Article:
Wider stream buffers are better for water quality

In 2013, Frederick city drinking water violated federal and state health standards for byproducts of water disinfection. The root cause: high levels of runoff — soil and other organic matter — in Lake Linganore, which provides 42 percent of the city’s water, the Monocacy River and other smaller sources.

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When drinking water reservoirs are not well-protected, the water we drink becomes loaded with silt and other pollutants. Then, when it is treated to control bacteria and other bugs, the chlorine and similar compounds (ammonia, basically) used to kill the bugs react with the organic matter in the water to form new contaminants, known by regulators as disinfection byproducts.

DBPs, unfortunately, present their own risks. They have caused birth defects, cancer and other problems in animal studies. It’s a bad trade-off: acute illness on the one hand, long-term problems on the other. Health authorities set standards to limit human exposure to these toxic byproducts, but these health standards do not represent a truly safe level and instead represent a balance between controlling bacteria and acute illness with the longer-term consequences of the toxic byproducts.

There is little the city of Frederick can do to lower DBP levels using the current treatment regimen when the source water delivered to the city for purification is polluted with sediments, manure and
decomposed organic matter.

The best way to keep DBP levels low is to protect the water at its source. Clean water in the reservoir means clean water at the tap.

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This is exactly what Frederick County is not doing by approving development on 67 percent of the land around Lake Linganore. If this development moves forward, more than 1,514 acres of open space will become roads, rooftops, driveways and otherwise altered landscapes, and the Linganore waterways will be increasingly polluted with soil, organic matter, street runoff and chemicals. There will be more flash flooding that further damages stream banks and streambeds.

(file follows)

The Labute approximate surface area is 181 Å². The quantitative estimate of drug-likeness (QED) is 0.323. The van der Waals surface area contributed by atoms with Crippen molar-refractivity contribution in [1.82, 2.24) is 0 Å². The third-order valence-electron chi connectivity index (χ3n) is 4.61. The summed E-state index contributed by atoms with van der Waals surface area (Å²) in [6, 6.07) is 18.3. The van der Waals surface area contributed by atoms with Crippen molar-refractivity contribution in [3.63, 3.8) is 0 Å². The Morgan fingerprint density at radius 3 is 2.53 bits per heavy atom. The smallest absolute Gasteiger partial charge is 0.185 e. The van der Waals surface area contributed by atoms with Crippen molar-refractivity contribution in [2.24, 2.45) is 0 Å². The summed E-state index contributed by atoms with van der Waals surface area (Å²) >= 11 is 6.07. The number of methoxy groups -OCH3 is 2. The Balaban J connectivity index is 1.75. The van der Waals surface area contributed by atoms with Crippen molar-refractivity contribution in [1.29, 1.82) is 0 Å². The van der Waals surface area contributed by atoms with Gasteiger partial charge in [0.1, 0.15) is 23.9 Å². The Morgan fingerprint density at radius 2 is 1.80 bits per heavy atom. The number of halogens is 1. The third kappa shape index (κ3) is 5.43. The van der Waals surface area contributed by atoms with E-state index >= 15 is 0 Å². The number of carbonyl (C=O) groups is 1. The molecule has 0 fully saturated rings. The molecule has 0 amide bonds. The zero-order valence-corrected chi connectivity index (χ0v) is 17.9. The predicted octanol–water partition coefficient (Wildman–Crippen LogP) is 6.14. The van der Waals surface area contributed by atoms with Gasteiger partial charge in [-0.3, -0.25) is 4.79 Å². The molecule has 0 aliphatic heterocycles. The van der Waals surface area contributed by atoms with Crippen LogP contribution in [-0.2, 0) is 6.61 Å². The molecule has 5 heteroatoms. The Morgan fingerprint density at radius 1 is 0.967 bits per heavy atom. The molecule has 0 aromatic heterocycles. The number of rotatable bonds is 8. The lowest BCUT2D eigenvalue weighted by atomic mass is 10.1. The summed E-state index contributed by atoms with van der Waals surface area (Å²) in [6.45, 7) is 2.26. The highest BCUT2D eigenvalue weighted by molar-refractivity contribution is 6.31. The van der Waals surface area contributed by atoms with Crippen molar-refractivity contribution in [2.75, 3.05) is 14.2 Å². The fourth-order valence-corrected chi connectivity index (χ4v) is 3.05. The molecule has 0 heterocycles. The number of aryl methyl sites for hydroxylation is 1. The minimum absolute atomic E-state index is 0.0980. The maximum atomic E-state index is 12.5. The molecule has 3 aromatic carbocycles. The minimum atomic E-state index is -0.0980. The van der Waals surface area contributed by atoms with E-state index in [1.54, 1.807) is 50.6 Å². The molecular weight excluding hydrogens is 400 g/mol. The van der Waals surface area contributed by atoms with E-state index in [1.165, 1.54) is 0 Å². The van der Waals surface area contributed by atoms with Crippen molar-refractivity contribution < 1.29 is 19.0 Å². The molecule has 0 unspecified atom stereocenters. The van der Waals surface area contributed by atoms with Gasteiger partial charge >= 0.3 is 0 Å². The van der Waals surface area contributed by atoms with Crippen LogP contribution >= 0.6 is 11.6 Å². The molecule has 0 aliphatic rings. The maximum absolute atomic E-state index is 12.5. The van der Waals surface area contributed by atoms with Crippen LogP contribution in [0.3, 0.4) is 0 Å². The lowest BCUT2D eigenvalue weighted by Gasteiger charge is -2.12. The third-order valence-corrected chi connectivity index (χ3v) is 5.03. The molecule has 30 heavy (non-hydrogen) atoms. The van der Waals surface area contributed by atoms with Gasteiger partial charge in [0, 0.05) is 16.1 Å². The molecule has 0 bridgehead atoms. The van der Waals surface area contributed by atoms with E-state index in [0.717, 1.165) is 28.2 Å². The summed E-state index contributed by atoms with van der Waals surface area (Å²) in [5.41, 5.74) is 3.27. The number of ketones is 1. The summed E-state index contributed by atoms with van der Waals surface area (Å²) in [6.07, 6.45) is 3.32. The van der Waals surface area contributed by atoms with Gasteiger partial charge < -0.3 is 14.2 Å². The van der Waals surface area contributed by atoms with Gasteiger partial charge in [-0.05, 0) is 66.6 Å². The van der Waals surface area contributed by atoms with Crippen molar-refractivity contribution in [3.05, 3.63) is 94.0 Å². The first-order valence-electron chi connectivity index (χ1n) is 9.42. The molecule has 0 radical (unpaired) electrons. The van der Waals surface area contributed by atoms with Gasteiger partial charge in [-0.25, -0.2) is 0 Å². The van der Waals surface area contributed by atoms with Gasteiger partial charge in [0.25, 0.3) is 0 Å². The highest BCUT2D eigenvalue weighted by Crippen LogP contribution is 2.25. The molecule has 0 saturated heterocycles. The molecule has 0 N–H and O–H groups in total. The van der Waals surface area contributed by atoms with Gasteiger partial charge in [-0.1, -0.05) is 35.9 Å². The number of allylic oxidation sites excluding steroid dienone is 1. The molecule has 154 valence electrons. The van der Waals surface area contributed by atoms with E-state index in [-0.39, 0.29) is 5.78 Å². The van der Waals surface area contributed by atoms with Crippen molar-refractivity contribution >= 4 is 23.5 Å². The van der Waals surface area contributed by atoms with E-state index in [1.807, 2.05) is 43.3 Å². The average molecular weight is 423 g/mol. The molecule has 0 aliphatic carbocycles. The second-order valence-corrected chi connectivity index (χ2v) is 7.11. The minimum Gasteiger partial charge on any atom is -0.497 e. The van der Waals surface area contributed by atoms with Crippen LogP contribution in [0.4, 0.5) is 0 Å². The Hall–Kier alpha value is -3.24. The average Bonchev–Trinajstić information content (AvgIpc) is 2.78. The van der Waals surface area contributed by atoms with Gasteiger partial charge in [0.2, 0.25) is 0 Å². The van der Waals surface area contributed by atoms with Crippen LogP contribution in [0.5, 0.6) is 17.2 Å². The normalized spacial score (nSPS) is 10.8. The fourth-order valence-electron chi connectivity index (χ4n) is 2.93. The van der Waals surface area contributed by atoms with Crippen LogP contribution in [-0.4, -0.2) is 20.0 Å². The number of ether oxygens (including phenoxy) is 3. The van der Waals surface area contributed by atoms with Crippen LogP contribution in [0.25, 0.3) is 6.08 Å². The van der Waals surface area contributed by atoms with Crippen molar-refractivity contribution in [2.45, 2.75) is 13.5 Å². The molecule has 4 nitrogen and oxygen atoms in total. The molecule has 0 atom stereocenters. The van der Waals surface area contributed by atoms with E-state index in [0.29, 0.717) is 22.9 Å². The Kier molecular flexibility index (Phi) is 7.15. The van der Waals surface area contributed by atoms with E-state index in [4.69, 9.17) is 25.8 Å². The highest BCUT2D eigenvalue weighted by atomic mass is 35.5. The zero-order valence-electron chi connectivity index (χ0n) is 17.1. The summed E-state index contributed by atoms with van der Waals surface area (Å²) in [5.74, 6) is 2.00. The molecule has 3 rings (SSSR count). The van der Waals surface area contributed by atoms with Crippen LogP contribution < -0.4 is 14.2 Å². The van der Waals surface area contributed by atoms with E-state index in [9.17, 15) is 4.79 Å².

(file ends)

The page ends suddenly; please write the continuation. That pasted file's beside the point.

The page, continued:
The best way to protect streams and the Lake Linganore reservoir from pollution is to keep buffers of vegetation around the waters. For many years, Frederick County officials have debated the width of vegetation necessary to adequately protect the streams. The title of a 2007 article covering the American Society of Agronomy’s research findings is telling: “Wider Buffers Are Better.”

In 2006, Frederick County developed an action plan for the Linganore Source Water Protection Plan. Back then, construction was allowed up to 50 feet from the lake. Since water (and the sediment that it picks up) flow faster on a steeper slope, any land disturbance on steep slopes has a greater negative impact on water quality. The plan explicitly says that “the greater the minimum stream buffer width, the greater the margin of safety in terms of water quality protection.”

In 2007, under Jan Gardner’s leadership, the stream buffer regulation was amended to “regulate it to slope/grade of the adjacent stream valley corridor.” By increasing the buffer zone on steep slopes, water quality was better protected. The regulation also required greater protection for 100-year and historic flood plains, perennial and intermittent streams and their buffers, wetlands and their buffers, steep slopes and forest cover.

Blaine Young’s administration slashed those protections in 2013, setting back Frederick County’s efforts to protect the lake’s water quality.

Thanks to Frederick County Councilman Jerry Donald, our County Council will begin a public discussion about what building is allowable in a buffer zone. It would be prudent for the council to also discuss streamside vegetation buffer width to protect drinking water and minimize health risks to the city’s residents.

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A report on Frederick city drinking water and human health impacts can be found at http://friendsoffrederickcounty.org/?p=6178.

This column was originally published in the Frederick News Post.